“Smarketing” is when marketing is only executed with a short term, sales mentality. It’s the unholy melding of sales and marketing. Why is this bad? With Smarketing, the longer term, less urgent, strategic marketing activities are pushed aside.
Strategic marketing sets the course and tactical marketing steers the ship. Strategic marketing checks the maps, checks the weather. It routinely asks the question, “Where are we? Where should we be going? What’s the best path?” Strategic marketing is a slow process. Methodical. Analytical.
Tactical marketing/sales is a faster process. Responsive. Active. It’s the steering, the hoisting the sails (the sales?), and raising/lowering the anchors. As the wind changes, as the tides change, as the unanticipated reefs approach, tactical marketing operates the ship. When both strategic and tactical marketing are working well, the ship moves steadily to the destination, reaping the rewards that successful companies do. However, when either isn’t performing well, there will be problems.
With strong Strategic Marketing and weak Tactical Marketing, the ship drifts aimlessly. The strategic marketers congratulate themselves on their brilliant plans, and yet, the view out their window never changes. With weak Strategic Marketing and strong Tactical Marketing, the plans don’t exist – or are so poor that they might as well not exist. The ship’s crew is quite happy as they hoist the sales and grip the steering wheel – steering towards shiny, pretty water. And in all likelihood, are traveling in circles. There’s no compass, no map, no navigational guides of any sort. But lots of activity. Lots of urgent tasks. This is Smarketing.
The Smarketing-led organization will fail to execute four tasks well:
The Smarketing-led firm will fail to discover unmet market needs through Voice of the Customer activities (such as New Product Blueprinting). These activities will never seem as important as current sales activities, as the latest trade show, or as the latest urgent customer complaint.
The Smarketing-led firm will not be able to target attractive market segments. How could they – as they are unable to segment customers by unmet needs (since they don’t know what those unmet needs are). Instead, the Smarketing-led firm will be left to segment by other means, such as by vertical markets like “mining” or “pharmaceutical” – which are too broad to be meaningful.
The Smarketing-led firm will fail to develop successful new products and services. By using a sales mentality rather than a strategic mentality, it creates new products by adding features as customer requests come in. This creates frustration within the engineering and development as priorities are yanked to and fro – just as the passengers on a ship become seasick as the crew steers left, then sharply back to the right. And even worse, a new product will likely be an odd assortment of features, a total combination that nobody wants.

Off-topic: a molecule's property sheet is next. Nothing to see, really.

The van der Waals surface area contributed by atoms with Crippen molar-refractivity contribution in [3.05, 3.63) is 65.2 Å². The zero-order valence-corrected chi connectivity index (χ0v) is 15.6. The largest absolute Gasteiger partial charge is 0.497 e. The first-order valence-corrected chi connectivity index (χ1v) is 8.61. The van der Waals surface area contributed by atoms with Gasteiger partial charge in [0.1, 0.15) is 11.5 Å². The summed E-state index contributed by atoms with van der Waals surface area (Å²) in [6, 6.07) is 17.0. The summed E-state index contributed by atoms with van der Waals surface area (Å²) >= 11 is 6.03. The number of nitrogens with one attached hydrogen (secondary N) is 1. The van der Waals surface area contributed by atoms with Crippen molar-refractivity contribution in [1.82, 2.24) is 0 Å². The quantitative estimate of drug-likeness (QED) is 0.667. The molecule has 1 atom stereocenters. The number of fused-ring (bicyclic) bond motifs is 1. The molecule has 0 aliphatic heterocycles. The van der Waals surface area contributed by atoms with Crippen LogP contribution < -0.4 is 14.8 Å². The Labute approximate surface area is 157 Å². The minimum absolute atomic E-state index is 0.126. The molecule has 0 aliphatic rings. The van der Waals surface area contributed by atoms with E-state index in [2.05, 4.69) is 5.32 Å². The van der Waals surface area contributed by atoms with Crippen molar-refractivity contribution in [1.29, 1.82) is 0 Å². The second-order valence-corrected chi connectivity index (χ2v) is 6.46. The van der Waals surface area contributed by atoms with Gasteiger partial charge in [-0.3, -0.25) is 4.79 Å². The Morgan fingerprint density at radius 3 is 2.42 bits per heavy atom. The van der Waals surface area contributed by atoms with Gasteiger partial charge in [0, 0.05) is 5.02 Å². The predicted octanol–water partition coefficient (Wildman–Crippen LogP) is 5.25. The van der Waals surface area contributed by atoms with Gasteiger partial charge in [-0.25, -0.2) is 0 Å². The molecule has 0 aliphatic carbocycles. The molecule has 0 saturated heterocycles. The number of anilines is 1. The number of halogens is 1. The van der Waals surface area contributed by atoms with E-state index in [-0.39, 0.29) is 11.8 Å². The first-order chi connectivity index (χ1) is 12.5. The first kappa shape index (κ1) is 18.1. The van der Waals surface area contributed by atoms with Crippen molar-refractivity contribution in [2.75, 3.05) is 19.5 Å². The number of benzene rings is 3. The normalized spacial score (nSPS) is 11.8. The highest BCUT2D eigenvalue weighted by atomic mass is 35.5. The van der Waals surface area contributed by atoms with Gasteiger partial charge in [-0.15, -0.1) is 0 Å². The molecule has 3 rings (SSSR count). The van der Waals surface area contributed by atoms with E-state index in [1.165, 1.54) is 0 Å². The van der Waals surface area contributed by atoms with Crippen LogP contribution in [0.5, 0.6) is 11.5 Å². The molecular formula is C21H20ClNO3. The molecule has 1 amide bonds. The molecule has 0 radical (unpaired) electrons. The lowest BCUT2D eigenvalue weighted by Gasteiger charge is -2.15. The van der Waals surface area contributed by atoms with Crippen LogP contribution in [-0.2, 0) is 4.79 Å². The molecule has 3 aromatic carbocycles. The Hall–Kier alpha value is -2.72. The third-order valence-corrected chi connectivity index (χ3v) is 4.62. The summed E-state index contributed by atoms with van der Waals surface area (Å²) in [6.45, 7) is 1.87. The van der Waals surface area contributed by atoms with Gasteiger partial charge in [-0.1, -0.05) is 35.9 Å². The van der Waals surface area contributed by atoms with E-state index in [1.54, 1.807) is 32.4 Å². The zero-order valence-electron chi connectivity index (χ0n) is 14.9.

Finally, the Smarketing-led firm will fail to position its products, and in turn, to develop brands well. Positioning must be based in reality. If, for example, the desired position is the “safest product,” then in real life, the product should have features that make it safer than the competition. Promotional and sales activities should rally around this point – with safety demonstrations, studies, etc. The message will in turn resonate with customers as the positioning becomes real. But without a longer-term view, our position is defined by our competition! Not good.
First, we must get people in the correct roles. The person who thrives on the urgency of the latest customer issue– is unlikely to be the same person who can position your product and brand, who can be committed to understanding the needs of a market segment (not just a customer), who has the steadiness to search for the signal within the noise. Most sales people entered sales because they like sales. If we wave a wand and pronounce “You are now in marketing!”, we shouldn’t expect their basic tendencies to change.
Speaking of roles, there needs to be a commitment to the product manager role. The product manager is the marketing person who represents customer needs throughout new product development and after launch. One of the biggest signs of trouble is when new inexperienced hires become product managers. This should be a position that requires experience and knowledge. However, a practical challenge often arises as good product managers may get promoted out of the position too quickly. However, the company will be better served to keep these superstars producing as product managers for a bit longer. One solution for this is to create some higher salaried positions within the same discipline, such as the “senior product manager”.
Next, we need to ensure that marketing leaders and practitioners have the knowledge base they’ll need. An MBA helps, as does New Product Blueprinting training. But in addition, they should be readers, and intimately familiar with the great marketing books. Positioning: The Battle for Your Mind. The 22 Immutable Laws of Marketing. Blue Ocean Strategy. The Innovator’s Solution. Business Model Generation. And of course, New Product Blueprinting!
It’s rare that a business has weak tactical marketing capabilities. After all, the big business was once a small business. That small business grew by responding to customers, selling products, nurturing relationships and fixing problems. However, to quote Marshall Goldsmith, “What got you here won’t get you there.” Let’s keep sales separate from strategic marketing. Plot the course, and let’s sail together to a more profitable future!